[EDITORIALS]Government should hear critics

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[EDITORIALS]Government should hear critics

Prime Minister Lee Hae-chan criticized those who opposed the abolition of the National Security Law at a cabinet meeting, saying, “There are people who openly claim that the present government is a pro-North Korean and anti-American regime. As a free democracy is established here, they try to act as if the current government is a pro-North Korean force. They shouldn’t do so.” He directed the cabinet “to take stern action against such slander.”
We wonder whether Mr. Lee even bothers to listen to public opinion. Academic, business and even religious communities express concern over what they consider “leftist” government policies, ones that call for the abolition of the National Security Law, a revision of the private school law, publicly announcing apartment sales prices, a new newspaper law and expanded redistribution of wealth, regardless of low economic growth.
The responsibility of the “pro-North Korea” controversy lies with the government and the ruling party. The Uri Party lawmakers not only stay silent on human rights violations in North Korea, but they led the opposition to the U.S. House of Representatives’s resolution on North Korean human rights.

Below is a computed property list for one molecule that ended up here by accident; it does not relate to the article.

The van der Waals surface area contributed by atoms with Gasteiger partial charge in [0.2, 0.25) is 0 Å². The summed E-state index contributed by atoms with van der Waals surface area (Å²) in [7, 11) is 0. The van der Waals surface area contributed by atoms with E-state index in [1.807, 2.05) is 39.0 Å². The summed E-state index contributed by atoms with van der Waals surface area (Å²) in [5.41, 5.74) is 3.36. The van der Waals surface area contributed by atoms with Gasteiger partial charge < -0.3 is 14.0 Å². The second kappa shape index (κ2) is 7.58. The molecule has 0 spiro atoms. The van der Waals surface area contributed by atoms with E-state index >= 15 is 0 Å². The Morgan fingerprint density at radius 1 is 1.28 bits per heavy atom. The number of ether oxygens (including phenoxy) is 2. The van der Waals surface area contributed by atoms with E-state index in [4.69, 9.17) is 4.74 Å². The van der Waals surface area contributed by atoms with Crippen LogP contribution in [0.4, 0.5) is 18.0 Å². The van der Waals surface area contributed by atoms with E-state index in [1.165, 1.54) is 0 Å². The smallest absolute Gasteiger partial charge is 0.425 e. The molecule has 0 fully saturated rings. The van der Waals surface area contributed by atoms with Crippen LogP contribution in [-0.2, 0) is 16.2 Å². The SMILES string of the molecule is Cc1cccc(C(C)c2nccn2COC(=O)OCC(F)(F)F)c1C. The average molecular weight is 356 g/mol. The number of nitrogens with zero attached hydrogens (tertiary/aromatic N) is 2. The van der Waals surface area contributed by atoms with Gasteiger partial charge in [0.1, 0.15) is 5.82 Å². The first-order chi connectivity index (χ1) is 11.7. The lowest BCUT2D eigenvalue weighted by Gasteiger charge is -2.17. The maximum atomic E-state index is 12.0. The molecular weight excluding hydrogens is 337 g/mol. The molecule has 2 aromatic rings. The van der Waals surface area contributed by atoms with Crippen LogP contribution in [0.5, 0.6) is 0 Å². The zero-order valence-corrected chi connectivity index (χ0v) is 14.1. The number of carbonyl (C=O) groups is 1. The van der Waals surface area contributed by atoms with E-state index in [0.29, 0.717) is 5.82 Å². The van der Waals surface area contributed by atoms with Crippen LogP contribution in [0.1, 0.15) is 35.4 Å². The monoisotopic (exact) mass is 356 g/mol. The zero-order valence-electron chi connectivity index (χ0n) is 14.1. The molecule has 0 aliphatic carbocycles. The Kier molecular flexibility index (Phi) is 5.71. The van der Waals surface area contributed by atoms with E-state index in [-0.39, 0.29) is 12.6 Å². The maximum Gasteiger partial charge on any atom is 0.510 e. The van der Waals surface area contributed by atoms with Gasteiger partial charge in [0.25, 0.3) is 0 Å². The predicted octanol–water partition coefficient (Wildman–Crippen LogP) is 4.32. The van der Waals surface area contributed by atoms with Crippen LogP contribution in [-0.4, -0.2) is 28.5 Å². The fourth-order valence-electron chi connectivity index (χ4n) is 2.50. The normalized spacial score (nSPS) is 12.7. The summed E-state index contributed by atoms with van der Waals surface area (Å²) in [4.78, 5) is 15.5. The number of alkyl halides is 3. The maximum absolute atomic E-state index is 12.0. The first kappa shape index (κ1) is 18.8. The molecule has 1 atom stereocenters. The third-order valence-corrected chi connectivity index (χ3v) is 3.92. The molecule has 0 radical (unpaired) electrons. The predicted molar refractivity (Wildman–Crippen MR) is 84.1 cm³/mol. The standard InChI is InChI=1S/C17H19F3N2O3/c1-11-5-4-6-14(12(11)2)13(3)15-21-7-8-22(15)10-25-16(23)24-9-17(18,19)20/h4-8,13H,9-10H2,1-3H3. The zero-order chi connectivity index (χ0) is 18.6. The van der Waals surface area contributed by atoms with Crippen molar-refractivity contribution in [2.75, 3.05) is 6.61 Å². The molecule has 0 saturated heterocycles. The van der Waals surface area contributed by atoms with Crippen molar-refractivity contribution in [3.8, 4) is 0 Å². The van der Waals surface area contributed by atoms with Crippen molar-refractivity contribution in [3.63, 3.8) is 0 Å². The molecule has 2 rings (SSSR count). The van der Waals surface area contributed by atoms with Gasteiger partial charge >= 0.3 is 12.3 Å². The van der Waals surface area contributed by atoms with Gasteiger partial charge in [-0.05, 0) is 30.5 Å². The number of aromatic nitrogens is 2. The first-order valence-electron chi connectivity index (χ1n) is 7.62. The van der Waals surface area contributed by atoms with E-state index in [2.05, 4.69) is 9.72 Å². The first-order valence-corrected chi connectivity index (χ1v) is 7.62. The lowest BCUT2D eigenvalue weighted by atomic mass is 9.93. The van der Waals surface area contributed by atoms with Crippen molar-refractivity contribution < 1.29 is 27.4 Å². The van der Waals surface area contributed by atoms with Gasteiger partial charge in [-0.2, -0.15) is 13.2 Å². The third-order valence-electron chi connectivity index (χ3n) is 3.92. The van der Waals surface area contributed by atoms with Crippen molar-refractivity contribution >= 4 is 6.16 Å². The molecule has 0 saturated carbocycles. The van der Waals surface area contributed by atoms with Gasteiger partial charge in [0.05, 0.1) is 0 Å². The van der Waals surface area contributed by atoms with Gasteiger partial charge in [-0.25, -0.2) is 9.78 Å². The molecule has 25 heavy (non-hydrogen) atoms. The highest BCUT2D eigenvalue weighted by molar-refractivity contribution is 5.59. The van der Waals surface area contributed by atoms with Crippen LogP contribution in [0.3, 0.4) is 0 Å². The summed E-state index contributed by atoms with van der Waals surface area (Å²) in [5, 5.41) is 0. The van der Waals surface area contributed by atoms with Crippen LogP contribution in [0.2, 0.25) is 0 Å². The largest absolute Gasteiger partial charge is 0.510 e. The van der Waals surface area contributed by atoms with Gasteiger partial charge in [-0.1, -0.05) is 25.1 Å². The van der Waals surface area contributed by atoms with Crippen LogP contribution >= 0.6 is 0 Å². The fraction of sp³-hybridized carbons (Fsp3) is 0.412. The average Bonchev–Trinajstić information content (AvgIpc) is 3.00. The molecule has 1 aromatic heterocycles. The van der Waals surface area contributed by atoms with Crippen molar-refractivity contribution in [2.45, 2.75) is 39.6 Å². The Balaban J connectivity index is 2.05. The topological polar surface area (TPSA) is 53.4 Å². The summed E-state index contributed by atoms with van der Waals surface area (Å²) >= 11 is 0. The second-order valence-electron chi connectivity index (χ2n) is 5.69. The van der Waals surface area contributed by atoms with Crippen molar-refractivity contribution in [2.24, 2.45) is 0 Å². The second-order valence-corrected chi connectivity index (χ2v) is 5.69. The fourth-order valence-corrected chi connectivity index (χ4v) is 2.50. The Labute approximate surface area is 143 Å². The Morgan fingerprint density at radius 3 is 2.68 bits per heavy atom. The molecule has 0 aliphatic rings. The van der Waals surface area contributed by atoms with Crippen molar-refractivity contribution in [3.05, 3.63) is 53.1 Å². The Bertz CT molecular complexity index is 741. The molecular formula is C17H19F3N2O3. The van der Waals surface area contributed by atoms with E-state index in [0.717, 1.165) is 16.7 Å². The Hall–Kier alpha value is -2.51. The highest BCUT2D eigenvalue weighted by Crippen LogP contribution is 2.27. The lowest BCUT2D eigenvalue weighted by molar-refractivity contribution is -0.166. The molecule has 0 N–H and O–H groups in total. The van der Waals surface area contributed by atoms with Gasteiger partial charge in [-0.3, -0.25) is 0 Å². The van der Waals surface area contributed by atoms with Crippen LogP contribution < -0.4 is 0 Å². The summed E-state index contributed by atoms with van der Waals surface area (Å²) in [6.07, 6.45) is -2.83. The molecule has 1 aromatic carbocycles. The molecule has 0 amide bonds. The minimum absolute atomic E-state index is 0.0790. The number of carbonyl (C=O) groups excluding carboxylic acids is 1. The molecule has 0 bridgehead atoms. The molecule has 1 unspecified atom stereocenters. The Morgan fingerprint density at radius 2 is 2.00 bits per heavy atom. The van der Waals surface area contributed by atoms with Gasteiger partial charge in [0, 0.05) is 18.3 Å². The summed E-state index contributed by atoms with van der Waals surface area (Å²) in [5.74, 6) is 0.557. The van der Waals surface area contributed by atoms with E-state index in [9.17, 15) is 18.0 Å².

Although the Northern military employs various tactics to invalidate our maritime border, our military is at a loss, fearing a reprimand from the Blue House. We are in a situation where former spies and partisans are made democracy activists by the government.
Our relations with Washington are at their lowest. A large number of U.S. forces are leaving Korea and President George W. Bush didn’t mention South Korea in expressing appreciation for sending troops to Iraq. Under such circumstances, it is rather strange that people do not show concern over national security and the future of the nation.
What did the government do when people opposed the abolition of the security law? It accused them of being “undermining forces.” That the prime minister ordered strict action means that the government wants to muzzle the opposition. It is regrettable that the government is trying to suppress the opinions of those who want to keep the law.
Under whatever circumstances, the government can be persuasive when it maintains balance and fairness. The government must realize that the first thing it should do is thoroughly reflect on its failures in state affairs.
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